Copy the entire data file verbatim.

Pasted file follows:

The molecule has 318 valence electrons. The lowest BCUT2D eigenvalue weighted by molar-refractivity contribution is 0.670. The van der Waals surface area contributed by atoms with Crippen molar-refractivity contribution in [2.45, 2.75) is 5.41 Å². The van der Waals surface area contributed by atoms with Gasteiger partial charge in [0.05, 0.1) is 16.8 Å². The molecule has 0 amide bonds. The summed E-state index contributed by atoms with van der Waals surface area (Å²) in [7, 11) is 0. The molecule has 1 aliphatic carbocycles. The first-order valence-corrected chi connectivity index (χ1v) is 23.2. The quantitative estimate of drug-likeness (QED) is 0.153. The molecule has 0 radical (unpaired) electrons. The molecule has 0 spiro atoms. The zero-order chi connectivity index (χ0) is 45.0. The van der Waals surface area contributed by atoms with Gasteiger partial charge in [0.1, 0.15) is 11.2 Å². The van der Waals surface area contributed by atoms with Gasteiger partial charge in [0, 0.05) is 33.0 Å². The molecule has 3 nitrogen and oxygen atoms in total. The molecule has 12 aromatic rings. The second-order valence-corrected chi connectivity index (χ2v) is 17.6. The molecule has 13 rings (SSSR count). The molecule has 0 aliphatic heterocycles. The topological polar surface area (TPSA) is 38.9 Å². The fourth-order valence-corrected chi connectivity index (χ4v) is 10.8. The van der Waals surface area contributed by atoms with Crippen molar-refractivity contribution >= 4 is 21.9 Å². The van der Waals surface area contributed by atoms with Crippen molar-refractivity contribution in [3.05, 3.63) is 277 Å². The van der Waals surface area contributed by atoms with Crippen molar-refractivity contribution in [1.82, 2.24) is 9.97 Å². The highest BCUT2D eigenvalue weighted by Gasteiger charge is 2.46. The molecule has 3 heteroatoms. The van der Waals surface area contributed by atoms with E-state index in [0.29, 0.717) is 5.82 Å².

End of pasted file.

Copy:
The molecule has 318 valence electrons. The lowest BCUT2D eigenvalue weighted by molar-refractivity contribution is 0.670. The van der Waals surface area contributed by atoms with Crippen molar-refractivity contribution in [2.45, 2.75) is 5.41 Å². The van der Waals surface area contributed by atoms with Gasteiger partial charge in [0.05, 0.1) is 16.8 Å². The molecule has 0 amide bonds. The summed E-state index contributed by atoms with van der Waals surface area (Å²) in [7, 11) is 0. The molecule has 1 aliphatic carbocycles. The first-order valence-corrected chi connectivity index (χ1v) is 23.2. The quantitative estimate of drug-likeness (QED) is 0.153. The molecule has 0 radical (unpaired) electrons. The molecule has 0 spiro atoms. The zero-order chi connectivity index (χ0) is 45.0. The van der Waals surface area contributed by atoms with Gasteiger partial charge in [0.1, 0.15) is 11.2 Å². The van der Waals surface area contributed by atoms with Gasteiger partial charge in [0, 0.05) is 33.0 Å². The molecule has 3 nitrogen and oxygen atoms in total. The molecule has 12 aromatic rings. The second-order valence-corrected chi connectivity index (χ2v) is 17.6. The molecule has 13 rings (SSSR count). The molecule has 0 aliphatic heterocycles. The topological polar surface area (TPSA) is 38.9 Å². The fourth-order valence-corrected chi connectivity index (χ4v) is 10.8. The van der Waals surface area contributed by atoms with Crippen molar-refractivity contribution >= 4 is 21.9 Å². The van der Waals surface area contributed by atoms with Crippen molar-refractivity contribution in [3.05, 3.63) is 277 Å². The van der Waals surface area contributed by atoms with Crippen molar-refractivity contribution in [1.82, 2.24) is 9.97 Å². The highest BCUT2D eigenvalue weighted by Gasteiger charge is 2.46. The molecule has 3 heteroatoms. The van der Waals surface area contributed by atoms with E-state index in [0.29, 0.717) is 5.82 Å².